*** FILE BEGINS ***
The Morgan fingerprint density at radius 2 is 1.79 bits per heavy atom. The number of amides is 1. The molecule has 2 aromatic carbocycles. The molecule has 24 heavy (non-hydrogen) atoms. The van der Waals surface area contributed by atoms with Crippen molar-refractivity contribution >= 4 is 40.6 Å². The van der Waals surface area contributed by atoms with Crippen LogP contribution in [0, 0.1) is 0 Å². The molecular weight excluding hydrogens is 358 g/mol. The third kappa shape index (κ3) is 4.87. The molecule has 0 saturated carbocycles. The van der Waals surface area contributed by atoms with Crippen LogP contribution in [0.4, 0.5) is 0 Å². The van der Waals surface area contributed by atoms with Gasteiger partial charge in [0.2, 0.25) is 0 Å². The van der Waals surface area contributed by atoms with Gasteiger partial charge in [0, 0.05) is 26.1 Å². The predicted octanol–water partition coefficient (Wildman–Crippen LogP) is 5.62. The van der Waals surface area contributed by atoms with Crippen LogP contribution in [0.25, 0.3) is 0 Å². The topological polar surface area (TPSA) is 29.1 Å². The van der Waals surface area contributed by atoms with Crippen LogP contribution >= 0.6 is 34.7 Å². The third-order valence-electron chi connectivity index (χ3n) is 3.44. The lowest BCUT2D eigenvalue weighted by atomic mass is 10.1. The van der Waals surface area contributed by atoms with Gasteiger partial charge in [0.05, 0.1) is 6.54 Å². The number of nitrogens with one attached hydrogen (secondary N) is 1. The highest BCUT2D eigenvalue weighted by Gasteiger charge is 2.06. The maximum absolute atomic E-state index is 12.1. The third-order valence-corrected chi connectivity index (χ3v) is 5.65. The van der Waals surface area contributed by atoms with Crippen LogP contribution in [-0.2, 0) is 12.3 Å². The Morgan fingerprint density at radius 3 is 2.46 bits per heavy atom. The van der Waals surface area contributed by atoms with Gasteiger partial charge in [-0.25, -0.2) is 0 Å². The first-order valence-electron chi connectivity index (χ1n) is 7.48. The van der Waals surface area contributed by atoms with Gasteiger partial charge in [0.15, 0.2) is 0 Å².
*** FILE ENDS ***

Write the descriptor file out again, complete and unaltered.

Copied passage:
The Morgan fingerprint density at radius 2 is 1.79 bits per heavy atom. The number of amides is 1. The molecule has 2 aromatic carbocycles. The molecule has 24 heavy (non-hydrogen) atoms. The van der Waals surface area contributed by atoms with Crippen molar-refractivity contribution >= 4 is 40.6 Å². The van der Waals surface area contributed by atoms with Crippen LogP contribution in [0, 0.1) is 0 Å². The molecular weight excluding hydrogens is 358 g/mol. The third kappa shape index (κ3) is 4.87. The molecule has 0 saturated carbocycles. The van der Waals surface area contributed by atoms with Crippen LogP contribution in [0.4, 0.5) is 0 Å². The van der Waals surface area contributed by atoms with Gasteiger partial charge in [0.2, 0.25) is 0 Å². The van der Waals surface area contributed by atoms with Gasteiger partial charge in [0, 0.05) is 26.1 Å². The predicted octanol–water partition coefficient (Wildman–Crippen LogP) is 5.62. The van der Waals surface area contributed by atoms with Crippen LogP contribution in [0.25, 0.3) is 0 Å². The topological polar surface area (TPSA) is 29.1 Å². The van der Waals surface area contributed by atoms with Crippen LogP contribution >= 0.6 is 34.7 Å². The third-order valence-electron chi connectivity index (χ3n) is 3.44. The lowest BCUT2D eigenvalue weighted by atomic mass is 10.1. The van der Waals surface area contributed by atoms with Gasteiger partial charge in [0.05, 0.1) is 6.54 Å². The number of nitrogens with one attached hydrogen (secondary N) is 1. The highest BCUT2D eigenvalue weighted by Gasteiger charge is 2.06. The maximum absolute atomic E-state index is 12.1. The third-order valence-corrected chi connectivity index (χ3v) is 5.65. The van der Waals surface area contributed by atoms with Crippen LogP contribution in [-0.2, 0) is 12.3 Å². The Morgan fingerprint density at radius 3 is 2.46 bits per heavy atom. The van der Waals surface area contributed by atoms with Gasteiger partial charge in [-0.25, -0.2) is 0 Å². The first-order valence-electron chi connectivity index (χ1n) is 7.48. The van der Waals surface area contributed by atoms with Gasteiger partial charge in [0.15, 0.2) is 0 Å².